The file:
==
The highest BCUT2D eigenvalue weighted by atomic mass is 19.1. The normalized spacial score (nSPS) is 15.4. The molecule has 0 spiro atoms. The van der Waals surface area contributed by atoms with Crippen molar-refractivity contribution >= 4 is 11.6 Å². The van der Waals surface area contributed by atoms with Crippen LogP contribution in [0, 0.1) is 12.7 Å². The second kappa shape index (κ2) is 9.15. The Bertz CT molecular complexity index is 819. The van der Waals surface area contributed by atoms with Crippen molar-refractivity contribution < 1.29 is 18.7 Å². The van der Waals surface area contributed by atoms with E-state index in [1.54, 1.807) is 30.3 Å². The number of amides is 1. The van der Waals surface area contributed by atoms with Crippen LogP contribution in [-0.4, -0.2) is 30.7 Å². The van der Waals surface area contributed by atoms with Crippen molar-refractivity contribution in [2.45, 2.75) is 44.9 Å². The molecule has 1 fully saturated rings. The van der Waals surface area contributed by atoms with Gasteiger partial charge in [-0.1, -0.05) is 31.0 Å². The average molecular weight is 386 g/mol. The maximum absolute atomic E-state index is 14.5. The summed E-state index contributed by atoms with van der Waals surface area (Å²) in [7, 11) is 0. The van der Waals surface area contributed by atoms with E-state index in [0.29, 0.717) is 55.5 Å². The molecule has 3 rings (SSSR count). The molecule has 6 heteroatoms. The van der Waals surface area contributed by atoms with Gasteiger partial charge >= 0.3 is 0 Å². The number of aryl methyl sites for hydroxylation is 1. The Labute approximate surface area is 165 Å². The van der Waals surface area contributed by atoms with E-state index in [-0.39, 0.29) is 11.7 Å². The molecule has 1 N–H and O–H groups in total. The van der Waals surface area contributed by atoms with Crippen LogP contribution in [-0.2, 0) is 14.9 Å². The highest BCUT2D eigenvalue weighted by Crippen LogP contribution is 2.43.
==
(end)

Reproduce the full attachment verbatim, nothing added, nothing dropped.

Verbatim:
The highest BCUT2D eigenvalue weighted by atomic mass is 19.1. The normalized spacial score (nSPS) is 15.4. The molecule has 0 spiro atoms. The van der Waals surface area contributed by atoms with Crippen molar-refractivity contribution >= 4 is 11.6 Å². The van der Waals surface area contributed by atoms with Crippen LogP contribution in [0, 0.1) is 12.7 Å². The second kappa shape index (κ2) is 9.15. The Bertz CT molecular complexity index is 819. The van der Waals surface area contributed by atoms with Crippen molar-refractivity contribution < 1.29 is 18.7 Å². The van der Waals surface area contributed by atoms with E-state index in [1.54, 1.807) is 30.3 Å². The number of amides is 1. The van der Waals surface area contributed by atoms with Crippen LogP contribution in [-0.4, -0.2) is 30.7 Å². The van der Waals surface area contributed by atoms with Crippen molar-refractivity contribution in [2.45, 2.75) is 44.9 Å². The molecule has 1 fully saturated rings. The van der Waals surface area contributed by atoms with Gasteiger partial charge in [-0.1, -0.05) is 31.0 Å². The average molecular weight is 386 g/mol. The maximum absolute atomic E-state index is 14.5. The summed E-state index contributed by atoms with van der Waals surface area (Å²) in [7, 11) is 0. The van der Waals surface area contributed by atoms with E-state index in [0.29, 0.717) is 55.5 Å². The molecule has 3 rings (SSSR count). The molecule has 6 heteroatoms. The van der Waals surface area contributed by atoms with Gasteiger partial charge >= 0.3 is 0 Å². The number of aryl methyl sites for hydroxylation is 1. The Labute approximate surface area is 165 Å². The van der Waals surface area contributed by atoms with E-state index in [-0.39, 0.29) is 11.7 Å². The molecule has 1 N–H and O–H groups in total. The van der Waals surface area contributed by atoms with Crippen LogP contribution in [-0.2, 0) is 14.9 Å². The highest BCUT2D eigenvalue weighted by Crippen LogP contribution is 2.43.